|How do I get rid of the large ants chewing the leaves and buds off my gardenia? I have two Gardenias, but only one of them is covered by the ants, they chew the new buds off before it gets a chance to bloom. Also the leaves are turning yellow and falling off. I planted it one year ago and it was doing great until about 2 or 3 months ago when the ants took over.|
|Gardenias have a well-earned reputation for being difficult specimens for even the experienced indoor gardener. Gardenias thrive on bright light, high humidity, and an even supply of moisture and nutrients. The goal is to provide the proper balance of water, air and nutrients. If soil is kept constantly wet, the roots will be starved for air. Too much fertilizer can lead to damaging salt accumulation. Monitor the soil frequently for moisture content, and water thoroughly as the top inch of soil dries. Use a fertilizer that is formulated for acid-loving, blooming plants, such as an azalea-type product, according to rates listed on the label. Don?t be afraid to prune the gardenia; in fact, blooming will be more prolific on younger growth. Though the responsibilities of gardenia care are daunting, if you persevere, you?ll be rewarded with elegant white blossoms and sweet fragrance that simply cannot be matched by other plants.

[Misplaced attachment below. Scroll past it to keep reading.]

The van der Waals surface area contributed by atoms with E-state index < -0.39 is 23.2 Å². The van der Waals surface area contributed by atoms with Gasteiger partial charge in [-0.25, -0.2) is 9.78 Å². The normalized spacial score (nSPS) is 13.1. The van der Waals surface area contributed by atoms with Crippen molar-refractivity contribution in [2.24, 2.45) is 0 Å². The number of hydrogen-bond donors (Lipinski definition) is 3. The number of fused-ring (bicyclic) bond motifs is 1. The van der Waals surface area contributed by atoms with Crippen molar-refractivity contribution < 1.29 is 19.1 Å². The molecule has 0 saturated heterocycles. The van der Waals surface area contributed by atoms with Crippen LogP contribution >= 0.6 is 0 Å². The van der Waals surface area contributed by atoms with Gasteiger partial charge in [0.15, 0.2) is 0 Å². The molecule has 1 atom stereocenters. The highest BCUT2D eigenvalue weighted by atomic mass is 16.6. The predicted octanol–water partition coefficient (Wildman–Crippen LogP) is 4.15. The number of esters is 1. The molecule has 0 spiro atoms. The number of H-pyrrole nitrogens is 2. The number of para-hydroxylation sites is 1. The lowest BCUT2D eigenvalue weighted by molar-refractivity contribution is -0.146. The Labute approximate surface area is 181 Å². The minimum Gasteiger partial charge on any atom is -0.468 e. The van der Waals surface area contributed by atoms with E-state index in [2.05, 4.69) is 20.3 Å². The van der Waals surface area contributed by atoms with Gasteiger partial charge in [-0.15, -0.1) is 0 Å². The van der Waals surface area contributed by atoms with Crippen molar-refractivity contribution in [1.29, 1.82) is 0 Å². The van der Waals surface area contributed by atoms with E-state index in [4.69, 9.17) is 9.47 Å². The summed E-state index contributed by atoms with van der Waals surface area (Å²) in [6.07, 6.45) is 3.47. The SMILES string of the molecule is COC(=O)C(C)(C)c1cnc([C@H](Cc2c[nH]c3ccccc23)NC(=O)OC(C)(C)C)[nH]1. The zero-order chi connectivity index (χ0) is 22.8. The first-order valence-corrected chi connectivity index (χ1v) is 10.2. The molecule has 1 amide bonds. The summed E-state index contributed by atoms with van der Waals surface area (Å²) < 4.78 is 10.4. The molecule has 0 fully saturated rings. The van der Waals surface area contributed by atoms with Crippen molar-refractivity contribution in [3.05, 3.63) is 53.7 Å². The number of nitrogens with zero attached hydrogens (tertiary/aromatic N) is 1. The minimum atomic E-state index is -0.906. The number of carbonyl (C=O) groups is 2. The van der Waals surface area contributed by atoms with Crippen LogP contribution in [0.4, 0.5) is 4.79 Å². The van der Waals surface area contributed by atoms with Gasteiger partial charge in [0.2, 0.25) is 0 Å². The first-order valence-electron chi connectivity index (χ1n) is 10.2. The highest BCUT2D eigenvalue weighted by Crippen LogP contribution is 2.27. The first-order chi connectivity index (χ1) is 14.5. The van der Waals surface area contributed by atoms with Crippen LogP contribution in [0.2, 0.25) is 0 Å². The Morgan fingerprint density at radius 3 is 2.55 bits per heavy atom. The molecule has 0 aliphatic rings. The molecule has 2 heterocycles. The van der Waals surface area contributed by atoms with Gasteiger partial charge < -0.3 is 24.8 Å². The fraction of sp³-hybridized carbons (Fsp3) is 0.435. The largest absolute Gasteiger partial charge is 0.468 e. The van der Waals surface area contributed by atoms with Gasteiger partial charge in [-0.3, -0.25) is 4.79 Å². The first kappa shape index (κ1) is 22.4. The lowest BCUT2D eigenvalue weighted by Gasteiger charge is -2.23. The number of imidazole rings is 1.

For the most part, ants do not cause any serious problems in gardens. Exceptions to this are the species that bite or protect aphids. Ant hills in flowerbeds and lawn areas can become a nuisance, however, as can ants that come indoors when foraging for food, returning to outdoor nests. If you have ant colonies that you wish to control, there are several things you can do. A good least-toxic method is the use of boric acid baits. Boric acid baits can eliminate some ant colonies in about one week. The trick is to not kill the ants at the bait station, but to get the ants to carry the boric acid back to the nest, poisoning the members of the colony that never leave the nest. Most ants feed either on sugars or on protein, fats, or oils. To see which type you have, place small dabs of jelly and peanut butter (not mixed) where ants are seen and watch which food they are attracted to. If they are attracted to the jelly, you can make a boric acid bait by mixing one-half cup jelly, such as apple jelly, with 1 1/4 tsp boric acid powder. Punch several holes in the lid of the jar, then screw the lid on tightly and seal with tape. The holes should be large enough for the ants to pass through to reach the bait. Place the bait jar on its side where the ants will come in contact with it. If the ants are unable to gain footing on the jar lid, you might want to scratch the surface with sandpaper or a pebble. If the ants are attracted to peanut butter, use that for your bait rather than jelly. If you find many dead ants around the bait station, which ever bait you use, lower the amount of boric acid in the mixture. If you are still finding live ants after a week to 10 days, increase the amount of boric acid. Although boric acid is of very low toxicity, it is best to place bait jars where children and pets cannot reach them.